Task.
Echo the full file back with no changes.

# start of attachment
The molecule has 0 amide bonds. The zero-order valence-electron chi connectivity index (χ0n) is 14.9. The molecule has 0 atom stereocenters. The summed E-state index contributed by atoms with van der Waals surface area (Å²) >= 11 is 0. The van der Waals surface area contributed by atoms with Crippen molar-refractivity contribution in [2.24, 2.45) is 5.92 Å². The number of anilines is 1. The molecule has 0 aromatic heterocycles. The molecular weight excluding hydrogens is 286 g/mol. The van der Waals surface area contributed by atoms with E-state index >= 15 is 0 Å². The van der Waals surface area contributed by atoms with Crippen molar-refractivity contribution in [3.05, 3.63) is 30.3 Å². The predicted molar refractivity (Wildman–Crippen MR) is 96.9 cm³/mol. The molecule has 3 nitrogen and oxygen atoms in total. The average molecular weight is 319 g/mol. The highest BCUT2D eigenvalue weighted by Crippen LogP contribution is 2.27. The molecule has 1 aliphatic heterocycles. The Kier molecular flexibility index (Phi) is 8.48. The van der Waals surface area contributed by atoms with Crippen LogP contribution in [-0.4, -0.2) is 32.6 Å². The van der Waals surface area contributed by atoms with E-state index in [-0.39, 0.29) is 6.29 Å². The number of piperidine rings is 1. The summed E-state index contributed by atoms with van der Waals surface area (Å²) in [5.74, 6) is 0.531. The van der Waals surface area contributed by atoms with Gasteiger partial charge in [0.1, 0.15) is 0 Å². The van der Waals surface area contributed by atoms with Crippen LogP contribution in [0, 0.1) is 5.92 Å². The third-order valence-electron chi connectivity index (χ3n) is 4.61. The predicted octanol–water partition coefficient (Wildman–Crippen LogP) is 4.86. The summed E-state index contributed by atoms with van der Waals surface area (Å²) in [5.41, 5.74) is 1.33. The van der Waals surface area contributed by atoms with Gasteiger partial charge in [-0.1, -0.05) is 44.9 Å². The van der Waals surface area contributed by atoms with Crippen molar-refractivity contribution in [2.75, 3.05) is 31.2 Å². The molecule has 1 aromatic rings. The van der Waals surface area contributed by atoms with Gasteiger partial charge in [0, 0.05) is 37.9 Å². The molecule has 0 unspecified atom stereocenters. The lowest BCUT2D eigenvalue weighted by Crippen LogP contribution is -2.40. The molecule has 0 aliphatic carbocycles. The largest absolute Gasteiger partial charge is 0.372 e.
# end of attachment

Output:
The molecule has 0 amide bonds. The zero-order valence-electron chi connectivity index (χ0n) is 14.9. The molecule has 0 atom stereocenters. The summed E-state index contributed by atoms with van der Waals surface area (Å²) >= 11 is 0. The van der Waals surface area contributed by atoms with Crippen molar-refractivity contribution in [2.24, 2.45) is 5.92 Å². The number of anilines is 1. The molecule has 0 aromatic heterocycles. The molecular weight excluding hydrogens is 286 g/mol. The van der Waals surface area contributed by atoms with E-state index >= 15 is 0 Å². The van der Waals surface area contributed by atoms with Crippen molar-refractivity contribution in [3.05, 3.63) is 30.3 Å². The predicted molar refractivity (Wildman–Crippen MR) is 96.9 cm³/mol. The molecule has 3 nitrogen and oxygen atoms in total. The average molecular weight is 319 g/mol. The highest BCUT2D eigenvalue weighted by Crippen LogP contribution is 2.27. The molecule has 1 aliphatic heterocycles. The Kier molecular flexibility index (Phi) is 8.48. The van der Waals surface area contributed by atoms with Crippen LogP contribution in [-0.4, -0.2) is 32.6 Å². The van der Waals surface area contributed by atoms with E-state index in [-0.39, 0.29) is 6.29 Å². The number of piperidine rings is 1. The summed E-state index contributed by atoms with van der Waals surface area (Å²) in [5.74, 6) is 0.531. The van der Waals surface area contributed by atoms with Gasteiger partial charge in [0.1, 0.15) is 0 Å². The van der Waals surface area contributed by atoms with Crippen LogP contribution in [0, 0.1) is 5.92 Å². The third-order valence-electron chi connectivity index (χ3n) is 4.61. The predicted octanol–water partition coefficient (Wildman–Crippen LogP) is 4.86. The summed E-state index contributed by atoms with van der Waals surface area (Å²) in [5.41, 5.74) is 1.33. The van der Waals surface area contributed by atoms with Gasteiger partial charge in [-0.1, -0.05) is 44.9 Å². The van der Waals surface area contributed by atoms with Crippen molar-refractivity contribution in [2.75, 3.05) is 31.2 Å². The molecule has 1 aromatic rings. The van der Waals surface area contributed by atoms with Gasteiger partial charge in [0, 0.05) is 37.9 Å². The molecule has 0 unspecified atom stereocenters. The lowest BCUT2D eigenvalue weighted by Crippen LogP contribution is -2.40. The molecule has 0 aliphatic carbocycles. The largest absolute Gasteiger partial charge is 0.372 e.